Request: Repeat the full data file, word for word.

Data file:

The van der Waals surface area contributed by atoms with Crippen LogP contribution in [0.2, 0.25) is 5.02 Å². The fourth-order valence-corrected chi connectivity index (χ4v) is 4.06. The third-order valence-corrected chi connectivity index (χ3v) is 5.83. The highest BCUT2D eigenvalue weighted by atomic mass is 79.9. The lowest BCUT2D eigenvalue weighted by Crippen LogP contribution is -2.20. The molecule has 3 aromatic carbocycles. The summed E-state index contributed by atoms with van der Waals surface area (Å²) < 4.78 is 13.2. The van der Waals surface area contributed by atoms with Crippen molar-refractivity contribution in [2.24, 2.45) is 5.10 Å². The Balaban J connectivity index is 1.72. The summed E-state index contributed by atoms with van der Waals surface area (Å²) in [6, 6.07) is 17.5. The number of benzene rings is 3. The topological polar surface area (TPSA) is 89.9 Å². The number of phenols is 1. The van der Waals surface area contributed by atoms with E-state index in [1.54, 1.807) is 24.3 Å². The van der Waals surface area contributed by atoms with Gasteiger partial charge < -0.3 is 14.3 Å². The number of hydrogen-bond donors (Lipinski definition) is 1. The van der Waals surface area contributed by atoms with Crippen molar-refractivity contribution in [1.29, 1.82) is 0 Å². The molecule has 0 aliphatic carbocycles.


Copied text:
The van der Waals surface area contributed by atoms with Crippen LogP contribution in [0.2, 0.25) is 5.02 Å². The fourth-order valence-corrected chi connectivity index (χ4v) is 4.06. The third-order valence-corrected chi connectivity index (χ3v) is 5.83. The highest BCUT2D eigenvalue weighted by atomic mass is 79.9. The lowest BCUT2D eigenvalue weighted by Crippen LogP contribution is -2.20. The molecule has 3 aromatic carbocycles. The summed E-state index contributed by atoms with van der Waals surface area (Å²) < 4.78 is 13.2. The van der Waals surface area contributed by atoms with Crippen molar-refractivity contribution in [2.24, 2.45) is 5.10 Å². The Balaban J connectivity index is 1.72. The summed E-state index contributed by atoms with van der Waals surface area (Å²) in [6, 6.07) is 17.5. The number of benzene rings is 3. The topological polar surface area (TPSA) is 89.9 Å². The number of phenols is 1. The van der Waals surface area contributed by atoms with E-state index in [1.54, 1.807) is 24.3 Å². The van der Waals surface area contributed by atoms with Gasteiger partial charge < -0.3 is 14.3 Å². The number of hydrogen-bond donors (Lipinski definition) is 1. The van der Waals surface area contributed by atoms with Crippen molar-refractivity contribution in [1.29, 1.82) is 0 Å². The molecule has 0 aliphatic carbocycles.